Almost a third of investors in Thomas Cook have protested against the travel group’s executive pay.
Around 29.7% of investors voted against the travel group's remuneration report at its annual meeting in London yesterday.
This was described by the Daily Telegraph as the biggest investor rebellion so far this year.
The vote came despite Cook announcing that its turnaround plan was going to schedule as losses narrowed to £69.8 million in the last three months of 2012, compared with £91.1 million a year earlier.
The investor protest was based on the pay packages handed to new chief executive Harriet Green and other directors.
Green could receive a pay package worth nearly £3 million this year, bolstered by one-off payments to compensate her for rewards lost when she left her previous employer, electronics group Premier Farnell.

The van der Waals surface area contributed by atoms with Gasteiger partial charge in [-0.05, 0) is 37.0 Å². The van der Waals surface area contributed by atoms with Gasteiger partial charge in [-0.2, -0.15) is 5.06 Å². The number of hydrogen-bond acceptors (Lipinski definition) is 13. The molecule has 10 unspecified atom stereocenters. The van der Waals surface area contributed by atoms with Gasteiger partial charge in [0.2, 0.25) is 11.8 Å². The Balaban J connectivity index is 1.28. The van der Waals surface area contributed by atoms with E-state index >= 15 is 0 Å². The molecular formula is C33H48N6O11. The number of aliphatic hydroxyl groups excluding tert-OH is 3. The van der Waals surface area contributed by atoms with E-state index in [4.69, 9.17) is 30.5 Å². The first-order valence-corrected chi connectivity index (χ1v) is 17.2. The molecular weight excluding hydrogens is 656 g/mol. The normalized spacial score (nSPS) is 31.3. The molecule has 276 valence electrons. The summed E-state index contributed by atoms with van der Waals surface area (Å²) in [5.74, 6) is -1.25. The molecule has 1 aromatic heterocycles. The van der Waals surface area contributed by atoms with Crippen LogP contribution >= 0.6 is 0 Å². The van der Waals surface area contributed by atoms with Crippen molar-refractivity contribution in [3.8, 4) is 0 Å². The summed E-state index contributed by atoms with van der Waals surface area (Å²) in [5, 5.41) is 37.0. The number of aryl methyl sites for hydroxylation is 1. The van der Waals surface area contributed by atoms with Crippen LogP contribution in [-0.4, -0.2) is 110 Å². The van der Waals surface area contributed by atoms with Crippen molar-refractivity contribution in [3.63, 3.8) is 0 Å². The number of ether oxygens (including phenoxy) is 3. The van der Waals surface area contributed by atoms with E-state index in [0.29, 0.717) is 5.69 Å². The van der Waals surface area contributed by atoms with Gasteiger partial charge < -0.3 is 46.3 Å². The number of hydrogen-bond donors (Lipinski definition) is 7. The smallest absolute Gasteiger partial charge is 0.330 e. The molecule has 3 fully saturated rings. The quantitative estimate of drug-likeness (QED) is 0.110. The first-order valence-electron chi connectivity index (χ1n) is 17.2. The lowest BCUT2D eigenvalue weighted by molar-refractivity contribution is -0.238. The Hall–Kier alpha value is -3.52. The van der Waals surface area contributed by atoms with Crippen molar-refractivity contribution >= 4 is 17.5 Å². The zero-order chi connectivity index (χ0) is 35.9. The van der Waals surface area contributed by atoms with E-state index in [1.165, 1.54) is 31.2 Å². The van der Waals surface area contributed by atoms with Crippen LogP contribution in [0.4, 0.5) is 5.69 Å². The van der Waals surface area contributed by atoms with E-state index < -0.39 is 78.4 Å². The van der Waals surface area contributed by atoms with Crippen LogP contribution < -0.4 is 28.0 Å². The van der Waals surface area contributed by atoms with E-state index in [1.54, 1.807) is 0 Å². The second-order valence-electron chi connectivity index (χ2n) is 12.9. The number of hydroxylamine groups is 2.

The maximum bonus threshold for her first year as chief executive has been set at 225% of her £680,000 base salary to incentivise her to reach “significant stretch targets” under the company’s transformation plan.
The maximum bonus threshold will reduce to 150% after September 30.
Cook said: “As the board has previously made clear, its over-riding objective in making remuneration decisions last year was to secure a top-quality chief executive and chief financial officer and to incentivise them to drive the transformation of the company and rebuild shareholder value. The board's guiding principle is to ensure that pay reflects performance, and that we do not pay for non-performance.
“The board believes that the progress made by the company under the new leadership team and the very substantial shareholder value generated over the past six months fully justifies the remuneration decisions, which have benefited all investors.”
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